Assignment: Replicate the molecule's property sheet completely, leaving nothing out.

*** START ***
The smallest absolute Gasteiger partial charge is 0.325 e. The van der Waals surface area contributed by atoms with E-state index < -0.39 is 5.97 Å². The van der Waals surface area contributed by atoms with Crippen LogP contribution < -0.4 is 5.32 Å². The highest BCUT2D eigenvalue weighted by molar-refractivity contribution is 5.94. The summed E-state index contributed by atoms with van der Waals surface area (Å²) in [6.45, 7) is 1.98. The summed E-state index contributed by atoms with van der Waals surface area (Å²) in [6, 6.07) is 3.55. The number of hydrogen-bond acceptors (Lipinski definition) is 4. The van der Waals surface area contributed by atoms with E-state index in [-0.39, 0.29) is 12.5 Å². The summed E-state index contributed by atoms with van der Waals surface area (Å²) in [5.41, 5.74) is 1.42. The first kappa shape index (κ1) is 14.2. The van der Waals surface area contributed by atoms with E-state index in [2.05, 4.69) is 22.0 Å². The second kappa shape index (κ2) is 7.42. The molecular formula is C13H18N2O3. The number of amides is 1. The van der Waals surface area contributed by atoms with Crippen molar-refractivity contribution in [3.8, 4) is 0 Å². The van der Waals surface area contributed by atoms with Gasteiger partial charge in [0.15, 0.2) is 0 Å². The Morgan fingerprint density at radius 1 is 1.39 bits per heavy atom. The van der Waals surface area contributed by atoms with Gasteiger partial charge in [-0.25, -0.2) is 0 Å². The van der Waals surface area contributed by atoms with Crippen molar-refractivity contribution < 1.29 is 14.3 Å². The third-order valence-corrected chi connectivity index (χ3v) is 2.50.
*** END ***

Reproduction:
The smallest absolute Gasteiger partial charge is 0.325 e. The van der Waals surface area contributed by atoms with E-state index < -0.39 is 5.97 Å². The van der Waals surface area contributed by atoms with Crippen LogP contribution < -0.4 is 5.32 Å². The highest BCUT2D eigenvalue weighted by molar-refractivity contribution is 5.94. The summed E-state index contributed by atoms with van der Waals surface area (Å²) in [6.45, 7) is 1.98. The summed E-state index contributed by atoms with van der Waals surface area (Å²) in [6, 6.07) is 3.55. The number of hydrogen-bond acceptors (Lipinski definition) is 4. The van der Waals surface area contributed by atoms with E-state index in [-0.39, 0.29) is 12.5 Å². The summed E-state index contributed by atoms with van der Waals surface area (Å²) in [5.41, 5.74) is 1.42. The first kappa shape index (κ1) is 14.2. The van der Waals surface area contributed by atoms with E-state index in [2.05, 4.69) is 22.0 Å². The second kappa shape index (κ2) is 7.42. The molecular formula is C13H18N2O3. The number of amides is 1. The van der Waals surface area contributed by atoms with Crippen molar-refractivity contribution in [3.8, 4) is 0 Å². The van der Waals surface area contributed by atoms with Gasteiger partial charge in [0.15, 0.2) is 0 Å². The Morgan fingerprint density at radius 1 is 1.39 bits per heavy atom. The van der Waals surface area contributed by atoms with Gasteiger partial charge in [-0.25, -0.2) is 0 Å². The van der Waals surface area contributed by atoms with Crippen molar-refractivity contribution < 1.29 is 14.3 Å². The third-order valence-corrected chi connectivity index (χ3v) is 2.50.